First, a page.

Santa Maria fights gangs at their roots
Local groups battle to save the city's most vulnerable members from gang influence
BY SHELLY CONE
In TV, movies, and likely the psyches of many middle-class suburban families, gang members are all the same: criminal thugs from poor minority families with broken homes or a drug abuse background. In reality, that's only partly true, according to representatives of local agencies that work with gang members on a regular basis. Still, the stereotype manages to work against community efforts to combat the real problem.
Behind the criminal behavior and the tough exteriors, many men and women who turn to gangs are seeking something more, perhaps a life of acceptance, security, and unity that they don't receive from their families or community. The gang lifestyle provides that for them and, in turn, individuals pledge their loyalties--and oftentimes their lives.
"Many times the kids that get into gangs are really bright kids, they just need some attention," said Sgt. Russ Mengle of the Santa Maria Police Department.
And providing attention is exactly what many social service agencies are trying to do.Replique Montre de Luxe
There are between 2,000 and 2,500 tracked and documented gang members in the Santa Maria Valley, said Cpl. Louis Tanore of the Santa Maria Police Department's Gang Suppression Team. He said that these gang members are identified as such through tattoos or other markers, self-admission, criminal records, parents, or known association with gangs.
There are about four active gangs, with many smaller gangs that don't do as much. Two of the most active gangs are relatively new to the Santa Maria Valley, but they've nonetheless quickly caught the attention of the police department because of their notoriety.
The police department started seeing a few gang members from those gangs, possibly in town to recruit, and their numbers quickly grew.
Prompt response from the department quelled the growth and activity of those gangs, and today police continue to track them.
The other two gangs, which originated in the '70s, are familiar to police, as well as long-time residents. But simply because there are gangs here doesn't mean the average resident is at risk.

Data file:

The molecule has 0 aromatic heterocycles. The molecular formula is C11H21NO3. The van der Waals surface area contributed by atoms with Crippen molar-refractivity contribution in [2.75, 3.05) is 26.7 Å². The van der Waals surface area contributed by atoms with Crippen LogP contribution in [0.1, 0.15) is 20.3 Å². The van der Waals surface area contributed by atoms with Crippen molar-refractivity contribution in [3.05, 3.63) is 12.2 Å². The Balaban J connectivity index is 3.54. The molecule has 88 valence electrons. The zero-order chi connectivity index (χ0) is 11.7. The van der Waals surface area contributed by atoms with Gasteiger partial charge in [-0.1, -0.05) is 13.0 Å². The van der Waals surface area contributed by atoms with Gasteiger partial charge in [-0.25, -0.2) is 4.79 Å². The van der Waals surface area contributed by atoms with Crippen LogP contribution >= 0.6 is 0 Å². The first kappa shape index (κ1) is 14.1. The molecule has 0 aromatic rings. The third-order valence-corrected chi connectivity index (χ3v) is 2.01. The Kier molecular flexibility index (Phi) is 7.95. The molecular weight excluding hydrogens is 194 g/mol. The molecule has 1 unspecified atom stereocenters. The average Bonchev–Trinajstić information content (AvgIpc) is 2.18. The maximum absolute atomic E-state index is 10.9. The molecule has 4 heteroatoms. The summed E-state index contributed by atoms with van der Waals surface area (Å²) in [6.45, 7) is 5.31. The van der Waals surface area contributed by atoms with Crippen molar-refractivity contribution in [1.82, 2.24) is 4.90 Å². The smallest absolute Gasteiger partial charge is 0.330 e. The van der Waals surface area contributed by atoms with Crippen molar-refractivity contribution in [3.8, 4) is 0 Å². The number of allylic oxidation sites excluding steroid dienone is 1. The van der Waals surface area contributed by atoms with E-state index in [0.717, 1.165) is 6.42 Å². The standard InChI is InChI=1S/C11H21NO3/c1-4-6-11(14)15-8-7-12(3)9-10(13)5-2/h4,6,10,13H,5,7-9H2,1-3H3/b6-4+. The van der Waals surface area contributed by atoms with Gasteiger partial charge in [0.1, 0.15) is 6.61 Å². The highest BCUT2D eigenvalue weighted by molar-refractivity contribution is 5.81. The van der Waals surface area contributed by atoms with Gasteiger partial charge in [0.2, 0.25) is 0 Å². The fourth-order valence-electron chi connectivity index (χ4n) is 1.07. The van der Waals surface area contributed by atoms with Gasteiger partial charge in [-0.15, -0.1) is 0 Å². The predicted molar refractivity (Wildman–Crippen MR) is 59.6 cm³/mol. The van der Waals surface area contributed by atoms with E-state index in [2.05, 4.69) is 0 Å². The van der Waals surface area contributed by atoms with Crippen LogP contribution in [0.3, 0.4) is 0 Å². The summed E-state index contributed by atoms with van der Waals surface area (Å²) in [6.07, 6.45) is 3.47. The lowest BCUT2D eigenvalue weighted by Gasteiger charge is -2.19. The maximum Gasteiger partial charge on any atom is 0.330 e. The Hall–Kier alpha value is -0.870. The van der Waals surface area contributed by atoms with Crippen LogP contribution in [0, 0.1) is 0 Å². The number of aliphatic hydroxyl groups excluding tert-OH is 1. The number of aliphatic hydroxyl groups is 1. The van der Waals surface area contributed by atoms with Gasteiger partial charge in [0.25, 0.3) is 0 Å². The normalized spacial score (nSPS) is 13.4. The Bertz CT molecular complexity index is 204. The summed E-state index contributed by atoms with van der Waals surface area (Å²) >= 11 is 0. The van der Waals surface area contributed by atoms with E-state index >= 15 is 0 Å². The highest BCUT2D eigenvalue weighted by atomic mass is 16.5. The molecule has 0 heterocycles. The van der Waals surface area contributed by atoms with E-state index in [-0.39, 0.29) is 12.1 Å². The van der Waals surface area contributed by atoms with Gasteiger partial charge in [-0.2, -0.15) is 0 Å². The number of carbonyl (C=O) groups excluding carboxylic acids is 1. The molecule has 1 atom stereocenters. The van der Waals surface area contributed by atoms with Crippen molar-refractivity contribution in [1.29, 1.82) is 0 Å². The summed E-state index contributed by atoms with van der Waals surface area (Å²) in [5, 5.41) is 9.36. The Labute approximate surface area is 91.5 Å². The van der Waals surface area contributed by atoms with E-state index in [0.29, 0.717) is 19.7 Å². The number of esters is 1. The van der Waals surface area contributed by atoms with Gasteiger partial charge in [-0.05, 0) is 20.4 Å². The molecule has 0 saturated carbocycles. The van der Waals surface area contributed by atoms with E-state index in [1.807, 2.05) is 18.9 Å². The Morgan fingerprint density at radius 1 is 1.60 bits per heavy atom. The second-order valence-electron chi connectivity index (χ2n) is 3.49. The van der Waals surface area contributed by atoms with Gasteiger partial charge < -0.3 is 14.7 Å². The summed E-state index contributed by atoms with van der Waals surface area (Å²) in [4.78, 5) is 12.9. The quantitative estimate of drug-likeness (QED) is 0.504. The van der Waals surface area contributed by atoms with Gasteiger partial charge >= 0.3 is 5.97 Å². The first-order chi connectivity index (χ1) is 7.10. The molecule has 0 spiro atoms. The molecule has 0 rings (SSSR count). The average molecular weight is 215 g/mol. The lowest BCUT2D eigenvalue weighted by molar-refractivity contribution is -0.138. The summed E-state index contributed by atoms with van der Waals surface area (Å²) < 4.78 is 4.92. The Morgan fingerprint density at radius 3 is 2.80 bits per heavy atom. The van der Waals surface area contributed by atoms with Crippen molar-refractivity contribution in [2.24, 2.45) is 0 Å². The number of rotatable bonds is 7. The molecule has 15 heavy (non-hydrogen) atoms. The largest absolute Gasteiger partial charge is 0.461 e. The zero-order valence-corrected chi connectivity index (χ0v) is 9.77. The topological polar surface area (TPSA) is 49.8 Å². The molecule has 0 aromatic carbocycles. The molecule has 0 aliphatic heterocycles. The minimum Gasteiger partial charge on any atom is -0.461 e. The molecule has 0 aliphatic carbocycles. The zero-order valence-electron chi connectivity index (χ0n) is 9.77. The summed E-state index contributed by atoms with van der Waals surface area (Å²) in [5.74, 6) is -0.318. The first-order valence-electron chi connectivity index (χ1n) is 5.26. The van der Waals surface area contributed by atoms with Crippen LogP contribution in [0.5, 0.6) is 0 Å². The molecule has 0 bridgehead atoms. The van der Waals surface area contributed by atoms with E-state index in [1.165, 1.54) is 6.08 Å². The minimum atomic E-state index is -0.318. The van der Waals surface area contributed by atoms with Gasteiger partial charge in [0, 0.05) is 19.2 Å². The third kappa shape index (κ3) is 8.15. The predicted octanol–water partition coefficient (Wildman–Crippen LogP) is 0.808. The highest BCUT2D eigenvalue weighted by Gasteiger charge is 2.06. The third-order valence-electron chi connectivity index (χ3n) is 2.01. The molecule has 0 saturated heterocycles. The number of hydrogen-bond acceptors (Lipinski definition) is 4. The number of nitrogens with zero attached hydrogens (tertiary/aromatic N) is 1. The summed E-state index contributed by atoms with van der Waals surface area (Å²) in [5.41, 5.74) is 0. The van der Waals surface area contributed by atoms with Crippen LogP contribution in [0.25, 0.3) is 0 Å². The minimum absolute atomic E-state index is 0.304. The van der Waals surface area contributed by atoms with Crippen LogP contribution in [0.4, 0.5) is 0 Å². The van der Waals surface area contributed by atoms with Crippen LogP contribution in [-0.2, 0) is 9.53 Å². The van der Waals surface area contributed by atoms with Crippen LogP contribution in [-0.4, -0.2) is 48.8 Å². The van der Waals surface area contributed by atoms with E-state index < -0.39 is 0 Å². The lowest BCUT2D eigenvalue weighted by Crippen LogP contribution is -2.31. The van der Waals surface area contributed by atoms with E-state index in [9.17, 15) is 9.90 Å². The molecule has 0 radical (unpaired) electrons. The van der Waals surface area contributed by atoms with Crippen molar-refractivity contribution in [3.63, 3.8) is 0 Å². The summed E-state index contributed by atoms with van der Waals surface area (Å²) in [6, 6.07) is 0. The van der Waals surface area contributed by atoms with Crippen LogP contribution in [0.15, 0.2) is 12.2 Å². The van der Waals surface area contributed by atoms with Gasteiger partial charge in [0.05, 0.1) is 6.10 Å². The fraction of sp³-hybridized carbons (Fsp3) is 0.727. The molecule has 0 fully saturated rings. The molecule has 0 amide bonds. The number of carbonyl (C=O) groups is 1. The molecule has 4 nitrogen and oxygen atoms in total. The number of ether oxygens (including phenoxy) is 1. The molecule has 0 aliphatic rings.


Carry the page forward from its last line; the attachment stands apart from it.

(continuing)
"Most gang violence is gang between gang," Mengle said. "Our concern for the average citizen is what happens when that criminal activity spills over and affects the average citizen."
Mengle said that the city saw a good deal of gang violence in the '90s, and the police department responded by forming the Gang Suppression Team. Since then, violence has been kept in check.
According to the police department, criminal gang activity had been rising, but leveled off last year. Overall, Mengle said there's no reason for the average resident to worry.
"There's no place in this city that I wouldn't feel comfortable taking my family," he said.
"Many times, our concern is gang members in the schools. Gang activity in schools is far too common," Mengle said. "We want to keep the learning environment as positive as possible."
To that end, each high school and middle school in the Santa Maria-Bonita School District and Santa Maria Joint Union High School District have a full-time assigned police officer, and Santa Maria and Pioneer high schools have full-time probation officers on staff.
But it's not just gang activity on school grounds that authorities worry about. It's the high level of recruiting that takes place.
At a recent forum on gangs held at the Santa Maria campus of Allan Hancock College, a Santa Barbara County Probation Depart-ment employee, Tania Whitman, urged the community to look beyond stereotypes and view gang members as individuals. At the forum authorities explained to the public what kind
of youth is at risk for gang involvment. Whitman said that they are honor roll students, and they are truants. Some have substance abuse backgrounds, and some don't. Some come from two-parent families, and others come from broken homes.
What they do tend to have in common is a sense that they don't belong, that they aren't secure and have nothing better to do. Such individuals are the ones gangs seek out to recruit. And the recruiting can extend to the elementary school level.
Kevin Carey, senior deputy public defender for Santa Barbara County, said that prospective gang members are often attracted to gangs because they have the same basic needs as all people--but their needs aren't being met. Kids join gangs because they have a need to feel secure, because they need attention, or because they feel discriminated against. Sometimes it's even generational--their parents were gang members, Carey said.
Sometimes, parents don't even know what's going on with their kids, either because the adults aren't there or because they can't be there. Immigrant families in which neither parent speaks English are often targets.
In such families, a child becomes "parentized," a description used to describe how he or she acts as interpreter and a link between the parents and the world around them, according to Santa Barbara County Juvenile Court Judge James Herman. Often such a child will take care of all of the family's financial and legal transactions and essentially steps into the role the parent would play. With that kind of influence and responsibility, the child may be in a better situation to hide gang involvement.
Authorities said that often parents simply don't know what their child is up to or who he or she is associating with.
Mengle said that police recently broke up a gang fight and the father of one of the youths drove up and said he had no idea his child had such involvement.